You knew this one was going to pop up eventually.
The US doctrine of fair use has been around pretty much as long as the copyright law itself, though it wasn't codified until 1976. There is also the related doctrine of fair dealing found in many other countries around the world. For our purpose here in examining our third Happy Thought, we can combine the two. (For a summary of the history of fair use in the United States and internationally, see Wikipedia.)
Fair use and fair dealing both serve to make copyrighted works (and in a way, copyright law) more accessible to the people. These exceptions to copyright protection provide a mechanism that allows people to use works in certain situations without having to deal with the complications or expense of licenses.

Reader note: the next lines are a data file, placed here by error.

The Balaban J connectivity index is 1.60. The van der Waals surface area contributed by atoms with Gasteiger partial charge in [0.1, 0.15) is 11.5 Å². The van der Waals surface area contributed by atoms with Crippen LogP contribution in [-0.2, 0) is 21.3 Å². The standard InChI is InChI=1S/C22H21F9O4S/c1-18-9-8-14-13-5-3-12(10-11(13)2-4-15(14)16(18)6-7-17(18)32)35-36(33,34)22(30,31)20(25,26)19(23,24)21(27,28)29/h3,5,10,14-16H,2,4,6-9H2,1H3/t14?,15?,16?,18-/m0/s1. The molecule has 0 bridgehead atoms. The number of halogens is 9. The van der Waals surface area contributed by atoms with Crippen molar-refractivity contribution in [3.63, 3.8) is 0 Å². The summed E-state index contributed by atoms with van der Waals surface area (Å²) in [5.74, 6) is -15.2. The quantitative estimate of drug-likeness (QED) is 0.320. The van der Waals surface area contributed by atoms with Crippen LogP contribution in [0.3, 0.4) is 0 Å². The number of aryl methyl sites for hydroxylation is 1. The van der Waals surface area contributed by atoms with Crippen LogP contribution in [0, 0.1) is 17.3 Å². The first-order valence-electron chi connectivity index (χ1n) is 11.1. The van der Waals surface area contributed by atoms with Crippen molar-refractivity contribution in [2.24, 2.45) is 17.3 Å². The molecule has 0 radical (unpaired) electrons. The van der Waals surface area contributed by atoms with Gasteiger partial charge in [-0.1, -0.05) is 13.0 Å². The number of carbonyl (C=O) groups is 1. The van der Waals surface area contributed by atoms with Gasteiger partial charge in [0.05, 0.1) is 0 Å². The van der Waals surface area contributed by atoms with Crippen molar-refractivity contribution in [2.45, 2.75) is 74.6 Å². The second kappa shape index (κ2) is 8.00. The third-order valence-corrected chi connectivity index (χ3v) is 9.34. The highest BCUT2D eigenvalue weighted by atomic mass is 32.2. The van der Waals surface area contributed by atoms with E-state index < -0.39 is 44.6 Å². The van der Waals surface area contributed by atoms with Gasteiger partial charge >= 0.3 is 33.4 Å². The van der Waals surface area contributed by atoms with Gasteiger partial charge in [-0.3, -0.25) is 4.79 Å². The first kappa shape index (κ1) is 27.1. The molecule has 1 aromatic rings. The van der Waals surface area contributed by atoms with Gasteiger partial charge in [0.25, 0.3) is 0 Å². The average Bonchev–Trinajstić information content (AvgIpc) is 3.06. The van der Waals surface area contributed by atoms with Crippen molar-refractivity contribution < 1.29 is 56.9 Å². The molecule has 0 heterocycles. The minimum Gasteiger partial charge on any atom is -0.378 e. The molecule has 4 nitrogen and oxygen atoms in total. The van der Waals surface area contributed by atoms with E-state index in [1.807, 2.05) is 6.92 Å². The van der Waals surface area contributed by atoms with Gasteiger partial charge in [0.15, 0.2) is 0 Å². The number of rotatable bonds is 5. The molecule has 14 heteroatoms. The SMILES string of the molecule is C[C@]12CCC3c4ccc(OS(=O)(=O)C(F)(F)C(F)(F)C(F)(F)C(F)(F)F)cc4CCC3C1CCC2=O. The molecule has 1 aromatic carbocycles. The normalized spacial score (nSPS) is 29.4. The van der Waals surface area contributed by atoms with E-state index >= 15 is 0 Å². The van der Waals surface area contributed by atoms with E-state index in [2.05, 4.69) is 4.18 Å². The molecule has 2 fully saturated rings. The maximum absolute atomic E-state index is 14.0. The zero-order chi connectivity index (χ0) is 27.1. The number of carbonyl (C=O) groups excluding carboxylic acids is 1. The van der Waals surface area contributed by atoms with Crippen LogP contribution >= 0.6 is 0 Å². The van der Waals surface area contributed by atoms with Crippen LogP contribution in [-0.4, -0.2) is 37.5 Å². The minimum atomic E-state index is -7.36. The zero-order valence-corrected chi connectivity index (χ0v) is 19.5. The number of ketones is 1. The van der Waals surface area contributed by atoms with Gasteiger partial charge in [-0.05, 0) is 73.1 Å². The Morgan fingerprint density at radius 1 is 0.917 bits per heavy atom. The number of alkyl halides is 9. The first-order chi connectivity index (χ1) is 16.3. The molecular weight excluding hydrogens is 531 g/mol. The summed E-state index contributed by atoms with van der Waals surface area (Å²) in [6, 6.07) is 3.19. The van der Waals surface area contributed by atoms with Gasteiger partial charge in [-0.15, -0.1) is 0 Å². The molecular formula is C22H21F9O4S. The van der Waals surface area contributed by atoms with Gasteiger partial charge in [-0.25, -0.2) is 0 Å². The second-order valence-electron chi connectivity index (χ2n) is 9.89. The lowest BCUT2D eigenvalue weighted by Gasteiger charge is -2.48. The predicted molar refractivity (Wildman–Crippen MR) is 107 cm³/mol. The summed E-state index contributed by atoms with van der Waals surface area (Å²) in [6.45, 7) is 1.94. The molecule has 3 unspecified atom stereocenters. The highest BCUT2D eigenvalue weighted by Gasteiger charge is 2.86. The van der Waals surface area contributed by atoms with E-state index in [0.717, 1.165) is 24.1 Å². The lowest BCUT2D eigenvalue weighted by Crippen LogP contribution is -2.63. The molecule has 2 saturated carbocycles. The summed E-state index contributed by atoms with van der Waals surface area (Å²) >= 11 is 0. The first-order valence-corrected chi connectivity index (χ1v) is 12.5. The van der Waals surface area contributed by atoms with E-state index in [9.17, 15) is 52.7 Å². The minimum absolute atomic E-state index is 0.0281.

Legislatures, courts and other law-making bodies chose the types of uses that fall under these exceptions based on a variety of determinations. There is the social benefit aspect to fair use and fair dealing where the encouragement of creative growth and development is desired. There is the economic aspect that tries to solve the problem of logistically cumbersome licensing requirements for small users. And there are various other factors like history and culture, etc.
These are all part of the reason fair use and fair dealing are good aspects of copyright. Like the US Homestyle Exemption of the last Happy Thought, these exceptions are about creating a balance between copyright users and creators that benefits society but still considers the copyright owner.